After all these years, and facing the wrath of football fans deprived of live World Cup matches, Singapore’s media regulators finally decided a fortnight ago to rule out exclusive pay-TV content henceforth and bring an end to one of their most costly mistakes of late.
As Acting Minister for Information, Communications and the Arts (MICA), Lui Tuck Yew, told Parliament two weeks ago, the authorities will now force pay-TV operators – mainly StarHub and SingTel now – to share their content.
This brings an end to costly bidding exercises that have made it expensive for football fans to watch exclusive programmes like live Barclays Premier League (BPL) matches.
While a positive move, the question remains if this has come too late, and if the authorities, mainly the Media Development Authority (MDA), an agency within MICA, had allowed such a distorted market to develop over the years.
For more than seven years, the MDA had simply washed its hands of the market, choosing in 2006, and later in 2007, to say that there were no problems with the market, even when SingTel and Starhub were paying hundreds of millions of Singapore dollars for exclusive BPL content, making the country one of the costliest markets in terms of dollars per capita.
The final straw came in the past two months, when it was revealed that Fifa, the rights holders for the World Cup 2010 in June, had demanded a ridiculously high fee that StarHub and SingTel simply refused to pay.
To think it had taken the farce of Singapore being one of a handful of countries to miss out on live World Cup matches to get the Government to act.
And for two market rivals – SingTel and StarHub – to put aside differences to table a joint bid for the World Cup, which was rejected by a greedy Fifa keen to exploit Singapore’s willingness to pay for exclusive content, to move this impossibly bad situation for Singapore’s pay-TV viewers.
Might things have been different had the authorities acted all these years, instead of telling people nothing can be done, and that rights holders will just “leave Singapore” if the authorities had forced the sharing of content?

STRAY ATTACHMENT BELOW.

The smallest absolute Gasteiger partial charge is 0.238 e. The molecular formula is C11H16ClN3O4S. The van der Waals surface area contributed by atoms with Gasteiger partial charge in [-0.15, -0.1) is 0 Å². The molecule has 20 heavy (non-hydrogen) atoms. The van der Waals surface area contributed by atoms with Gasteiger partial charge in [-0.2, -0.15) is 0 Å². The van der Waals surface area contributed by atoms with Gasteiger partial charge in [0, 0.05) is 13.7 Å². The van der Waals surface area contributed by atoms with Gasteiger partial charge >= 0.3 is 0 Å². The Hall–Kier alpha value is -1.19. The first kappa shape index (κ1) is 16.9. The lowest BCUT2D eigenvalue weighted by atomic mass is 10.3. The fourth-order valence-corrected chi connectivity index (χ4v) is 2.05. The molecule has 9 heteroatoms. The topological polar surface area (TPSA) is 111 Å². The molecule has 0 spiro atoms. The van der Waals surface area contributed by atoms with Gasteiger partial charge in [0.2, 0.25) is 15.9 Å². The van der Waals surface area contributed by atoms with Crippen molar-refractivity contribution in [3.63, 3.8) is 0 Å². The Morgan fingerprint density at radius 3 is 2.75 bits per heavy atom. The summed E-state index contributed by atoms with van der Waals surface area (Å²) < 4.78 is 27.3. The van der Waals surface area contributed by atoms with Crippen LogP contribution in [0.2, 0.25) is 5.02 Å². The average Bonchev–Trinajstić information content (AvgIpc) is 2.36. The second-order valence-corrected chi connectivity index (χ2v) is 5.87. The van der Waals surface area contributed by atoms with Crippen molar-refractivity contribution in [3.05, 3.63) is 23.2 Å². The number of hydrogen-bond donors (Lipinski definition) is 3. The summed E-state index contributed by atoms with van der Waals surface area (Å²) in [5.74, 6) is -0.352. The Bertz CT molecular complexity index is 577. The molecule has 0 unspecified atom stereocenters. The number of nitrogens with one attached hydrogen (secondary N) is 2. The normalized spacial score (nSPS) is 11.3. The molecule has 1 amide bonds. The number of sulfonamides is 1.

Well, the answer is clear now. That official line, held for years by MDA, is now officially rubbish, after Minister Lui finally admitted two weeks ago that the current situation is a “market failure that is evident”. Yet, as he delivered the changes, he must have also wondered if they have come too late.
Firstly, if he had ruled on this just months before the current BPL bids were accepted, SingTel would not have paid excessive amounts for the upcoming three seasons. Users would not have to worry about getting a second set-top box to watch different programmes on the telly.
Secondly, the ruling, which only applies now, may or may not be enough to bring the World Cup to Singapore. Fifa is well prepared to play hardball and stick to its asking price, which has been said to be above a stratospheric S$40 million.
To this, I say football fans will just have to treat this entire episode as a harsh lesson in pay-TV economics.
That the authorities have so dramatically reacted to a potential loss of World Cup rights will not bring instant results when it comes to the screening of content that is in hot demand.
Sports rights owners, say, the Football Association Premier League (FA PL) in Britain, have always played hardball when it comes to exclusive rights. And they might well say “forget Singapore” if the authorities here insist on sharing content.
To which, I say, you, the football fan, just have to start voting with your wallet. So far, you have said no to the damaging exclusive content deals that have made everything expensive and inconvenient for pay-TV viewers. And finally, the authorities have acted in response.
Should content owners, in the form of Fifa or FA PL or anyone else, try to force the issue in future, couch potatoes would just have to learn to say no, offering a big thumbs-down to bad deals.
I’m prepared not to watch the World Cup. If I have to watch the final, I might just drive to Malaysia to watch it. Football fans here, I imagine, would find this tough at first, but realise that it’s the only way forward in the long term.
From here, let’s see where this new ruling brings us.
If done right, with the next-gen broadband network up in Singapore from this year, the new content-sharing rules could mean that content is piped through one network, over one set-top box, and viewers will be able to choose – at their convenience – what pay-TV programmes they want, at a time they choose.
That will be progress indeed.